The inevitable exclusion attached to this enterprise of ‘canonisation’ becomes evident in the third chapter entitled “Exile and Return”. The function of this chapter is to create a comparative foil to the subsequent discussion through an analysis of the novels that employ social realism such as Alan Duff’s Once Were Warriors (1990), Archie Weller’s The Day of the Dog (1981), Sally Morgan’s My Place (1987) and Mudrooroo’s Wild Cat Falling (1965), Long Live Sandawara (1979) and Doctor Wooreddy’s Prescription For enduring the End of the World (1983). These novels are identified as the narration of the life of a “a disturbingly high percentage of both high Aboriginal Maori people [who] are mixed-blood fringe-dwellers who live in landscapes of unbelonging …. Feelings of anger and frustration are very much the dominant atmosphere of most novels written in the mode of social realism”. According to Knudsen, the confronting descriptions of alienation, placelessness and cultural rootlessness are due to the Indigenous exile from place and memory. This exile is mirrored in the broken language of these novels and can only be resolved in the novels which perform a return to the Indigenous Australian Dreaming Land or Maori wharenui and adopt oral patterns and underlying sacred/secret structures of signification. Therefore, Knudsen seeks to advocate a specific ‘New traditionalism’ and a cyclical return to the core or essence of tradition, that admits in its process the possibility of transformation into new mediums, spaces and times, but by advocating one and only essential core of culture she denies the possibility of choosing between multiple experiential becomings. In searching for a specific core and the cyclical return to it, the possibility of multiple affiliations remains unexplored.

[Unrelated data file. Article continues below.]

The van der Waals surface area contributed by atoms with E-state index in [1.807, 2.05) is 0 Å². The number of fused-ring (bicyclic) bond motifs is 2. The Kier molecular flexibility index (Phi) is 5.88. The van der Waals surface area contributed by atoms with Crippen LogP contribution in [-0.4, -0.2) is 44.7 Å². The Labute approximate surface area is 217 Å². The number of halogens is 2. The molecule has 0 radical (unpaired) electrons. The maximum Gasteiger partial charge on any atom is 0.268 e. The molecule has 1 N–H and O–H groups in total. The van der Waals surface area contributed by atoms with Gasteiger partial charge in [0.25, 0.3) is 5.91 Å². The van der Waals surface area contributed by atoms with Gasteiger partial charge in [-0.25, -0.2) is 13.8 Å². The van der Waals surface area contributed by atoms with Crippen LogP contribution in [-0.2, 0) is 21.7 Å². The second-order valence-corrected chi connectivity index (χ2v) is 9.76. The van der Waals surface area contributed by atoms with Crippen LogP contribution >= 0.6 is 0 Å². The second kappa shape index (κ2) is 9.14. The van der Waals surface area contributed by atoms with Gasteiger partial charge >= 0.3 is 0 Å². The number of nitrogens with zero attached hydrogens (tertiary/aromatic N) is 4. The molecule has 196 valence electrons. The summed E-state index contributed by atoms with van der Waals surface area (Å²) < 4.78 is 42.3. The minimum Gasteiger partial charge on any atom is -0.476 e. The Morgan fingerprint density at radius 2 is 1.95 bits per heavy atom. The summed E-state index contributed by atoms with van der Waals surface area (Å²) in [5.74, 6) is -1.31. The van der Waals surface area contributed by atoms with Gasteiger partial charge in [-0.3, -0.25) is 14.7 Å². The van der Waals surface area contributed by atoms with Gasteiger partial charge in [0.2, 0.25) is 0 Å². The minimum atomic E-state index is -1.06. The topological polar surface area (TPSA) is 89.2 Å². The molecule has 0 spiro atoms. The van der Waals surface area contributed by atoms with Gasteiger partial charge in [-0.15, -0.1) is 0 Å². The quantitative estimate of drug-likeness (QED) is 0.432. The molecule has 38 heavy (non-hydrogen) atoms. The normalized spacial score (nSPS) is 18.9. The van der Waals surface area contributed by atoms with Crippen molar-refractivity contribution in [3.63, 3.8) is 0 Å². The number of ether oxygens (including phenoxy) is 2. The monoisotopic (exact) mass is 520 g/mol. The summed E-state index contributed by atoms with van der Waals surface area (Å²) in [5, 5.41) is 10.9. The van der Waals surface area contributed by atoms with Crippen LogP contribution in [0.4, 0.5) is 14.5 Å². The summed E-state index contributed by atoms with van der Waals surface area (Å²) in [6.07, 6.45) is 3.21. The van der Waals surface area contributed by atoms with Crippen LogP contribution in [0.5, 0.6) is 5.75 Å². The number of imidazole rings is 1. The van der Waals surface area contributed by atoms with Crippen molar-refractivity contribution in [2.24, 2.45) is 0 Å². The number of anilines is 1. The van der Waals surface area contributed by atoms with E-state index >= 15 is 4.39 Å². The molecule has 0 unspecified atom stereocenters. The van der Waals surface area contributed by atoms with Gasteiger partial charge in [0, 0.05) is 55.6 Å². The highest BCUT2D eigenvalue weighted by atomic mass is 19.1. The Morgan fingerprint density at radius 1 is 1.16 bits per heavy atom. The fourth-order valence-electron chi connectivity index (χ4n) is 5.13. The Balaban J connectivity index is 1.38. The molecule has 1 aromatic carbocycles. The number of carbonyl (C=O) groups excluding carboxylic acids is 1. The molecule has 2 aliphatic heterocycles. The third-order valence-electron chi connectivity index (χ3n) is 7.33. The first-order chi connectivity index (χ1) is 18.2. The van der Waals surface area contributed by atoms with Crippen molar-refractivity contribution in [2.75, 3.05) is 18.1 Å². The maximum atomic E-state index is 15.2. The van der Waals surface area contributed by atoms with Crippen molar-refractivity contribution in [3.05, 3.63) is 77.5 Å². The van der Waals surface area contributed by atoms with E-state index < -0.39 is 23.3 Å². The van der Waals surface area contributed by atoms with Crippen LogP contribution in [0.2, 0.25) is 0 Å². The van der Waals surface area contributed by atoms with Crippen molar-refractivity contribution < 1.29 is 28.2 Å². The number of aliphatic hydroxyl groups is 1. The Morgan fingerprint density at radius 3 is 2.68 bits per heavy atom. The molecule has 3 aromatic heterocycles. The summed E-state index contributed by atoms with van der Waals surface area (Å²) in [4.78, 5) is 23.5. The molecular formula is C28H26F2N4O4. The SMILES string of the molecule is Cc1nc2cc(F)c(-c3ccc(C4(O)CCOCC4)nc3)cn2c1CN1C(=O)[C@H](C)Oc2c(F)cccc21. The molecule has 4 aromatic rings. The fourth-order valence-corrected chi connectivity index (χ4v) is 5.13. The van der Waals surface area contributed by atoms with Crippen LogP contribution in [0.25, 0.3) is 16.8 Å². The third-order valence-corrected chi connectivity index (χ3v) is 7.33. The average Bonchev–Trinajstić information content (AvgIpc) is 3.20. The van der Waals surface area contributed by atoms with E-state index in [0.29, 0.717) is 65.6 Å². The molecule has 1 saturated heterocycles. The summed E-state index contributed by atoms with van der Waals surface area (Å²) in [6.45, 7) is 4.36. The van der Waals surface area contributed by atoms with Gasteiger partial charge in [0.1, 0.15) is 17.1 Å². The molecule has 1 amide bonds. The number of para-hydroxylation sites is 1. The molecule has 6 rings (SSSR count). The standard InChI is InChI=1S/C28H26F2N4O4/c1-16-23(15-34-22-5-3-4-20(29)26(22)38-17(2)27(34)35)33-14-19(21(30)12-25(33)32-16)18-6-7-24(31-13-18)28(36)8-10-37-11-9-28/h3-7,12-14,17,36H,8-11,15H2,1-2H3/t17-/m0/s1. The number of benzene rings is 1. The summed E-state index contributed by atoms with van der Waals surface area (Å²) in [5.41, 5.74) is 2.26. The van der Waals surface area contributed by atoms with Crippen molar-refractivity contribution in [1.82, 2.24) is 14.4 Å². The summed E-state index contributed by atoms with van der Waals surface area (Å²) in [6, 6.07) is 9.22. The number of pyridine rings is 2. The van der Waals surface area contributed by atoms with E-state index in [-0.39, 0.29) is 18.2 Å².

Knudsen’s combination of Indigenous and European theorisations of orality and Indigenous spirituality responds to her desire to leave an ear or eye open to what the texts are telling. This hybrid combination is successful in that it points out that post-modern, post-structuralist and post-colonial theorizations were influenced by Indigenous Australian and Maori culture just as much as Cubism and Modernism were influenced by Indigenous visual art.2 Furthermore, Knudsen attempts to adopt some oral tools in her own writing such as a circular structure and what she terms an ‘indigenized’ reading. In her application of the latter, Knudsen is exploring the possibilities offered by Mudrooroo’s employment of Michael Riffaterre’s theory of the hidden metatext or matrix. In Writing from the Fringe (1990), Mudrooroo explained that Indigenous Australian writers often echo the traditional secret/sacred prescriptions of their ancestors inscribing a camouflaged or hidden metatext in their writing, which doesn’t open itself up to the understanding of the un-initiated reader. Moreover, Mudrooroo theorized that this hidden metatext of Indigenality or maban reality could be uncovered by a retroactive reading which would disclose its essence to the aware or initiated reader. Following Mudrooroo’s footsteps, Knudsen searches for “the black words on the white page … in the Indigenous subtexts of contemporary Aboriginal and Maori literature”. This results in a prolific and engaging textual analysis. However, I feel that in attempting to trace this essence “waiting to be disclosed”, Knudsen falls in the trap of re-enacting the scopic/colonising function of the researcher, whose desire is to disclose in order to know. This theorisation of ‘aware reading’ could also be the reason of her identification of a single Indigenous pattern of engagement with tradition. Knudsen seems to fall in the problematic theorisation of one single way of reading the text, which is quite obviously elitist but also a reduction of the writers’ display of multiple identifications and writings.3 Indigenous Australian and Maori writers have variously appropriated the art of storytelling in relation to the purpose they wished to accomplish and to the audience they wished to address. The reader’s expectation and desire for one recognizable oral form and the illusion of clearly identifiable oral strands needs to be put in question. Moreover, the recurrent celebration of Indigenous Australian writing as way of conveying orality has often been the work of Western academics and critics who celebrate this return (and the possibility of their investigations) irrespective of the Indigenous writers’ call for the necessity of ‘visible’ speaking positions. Most of all the celebration of Indigenous writing as a vessel for an otherwise lost and unknowable oral knowledge doesn’t take into consideration the Indigenous writers’ recent call for a deeply engaged questioning of the role of Western editors and writers in both the passage from voice to book and in writing itself.